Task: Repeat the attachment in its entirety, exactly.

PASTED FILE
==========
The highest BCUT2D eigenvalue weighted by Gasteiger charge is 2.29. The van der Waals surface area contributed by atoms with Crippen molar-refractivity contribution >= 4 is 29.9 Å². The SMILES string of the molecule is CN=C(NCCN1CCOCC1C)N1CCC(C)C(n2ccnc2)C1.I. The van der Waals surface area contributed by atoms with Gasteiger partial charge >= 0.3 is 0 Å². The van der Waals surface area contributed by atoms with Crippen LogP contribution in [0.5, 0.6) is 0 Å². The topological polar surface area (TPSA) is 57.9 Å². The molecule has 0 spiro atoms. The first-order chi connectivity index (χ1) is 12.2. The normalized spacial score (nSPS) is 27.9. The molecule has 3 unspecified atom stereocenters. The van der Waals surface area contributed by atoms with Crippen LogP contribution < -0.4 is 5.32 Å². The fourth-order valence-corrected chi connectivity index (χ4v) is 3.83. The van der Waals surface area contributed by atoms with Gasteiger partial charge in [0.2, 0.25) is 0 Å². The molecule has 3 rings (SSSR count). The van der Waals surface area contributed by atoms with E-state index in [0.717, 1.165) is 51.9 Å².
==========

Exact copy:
The highest BCUT2D eigenvalue weighted by Gasteiger charge is 2.29. The van der Waals surface area contributed by atoms with Crippen molar-refractivity contribution >= 4 is 29.9 Å². The SMILES string of the molecule is CN=C(NCCN1CCOCC1C)N1CCC(C)C(n2ccnc2)C1.I. The van der Waals surface area contributed by atoms with Gasteiger partial charge >= 0.3 is 0 Å². The van der Waals surface area contributed by atoms with Crippen LogP contribution in [0.5, 0.6) is 0 Å². The topological polar surface area (TPSA) is 57.9 Å². The molecule has 0 spiro atoms. The first-order chi connectivity index (χ1) is 12.2. The normalized spacial score (nSPS) is 27.9. The molecule has 3 unspecified atom stereocenters. The van der Waals surface area contributed by atoms with Crippen LogP contribution < -0.4 is 5.32 Å². The fourth-order valence-corrected chi connectivity index (χ4v) is 3.83. The van der Waals surface area contributed by atoms with Gasteiger partial charge in [0.2, 0.25) is 0 Å². The molecule has 3 rings (SSSR count). The van der Waals surface area contributed by atoms with E-state index in [0.717, 1.165) is 51.9 Å².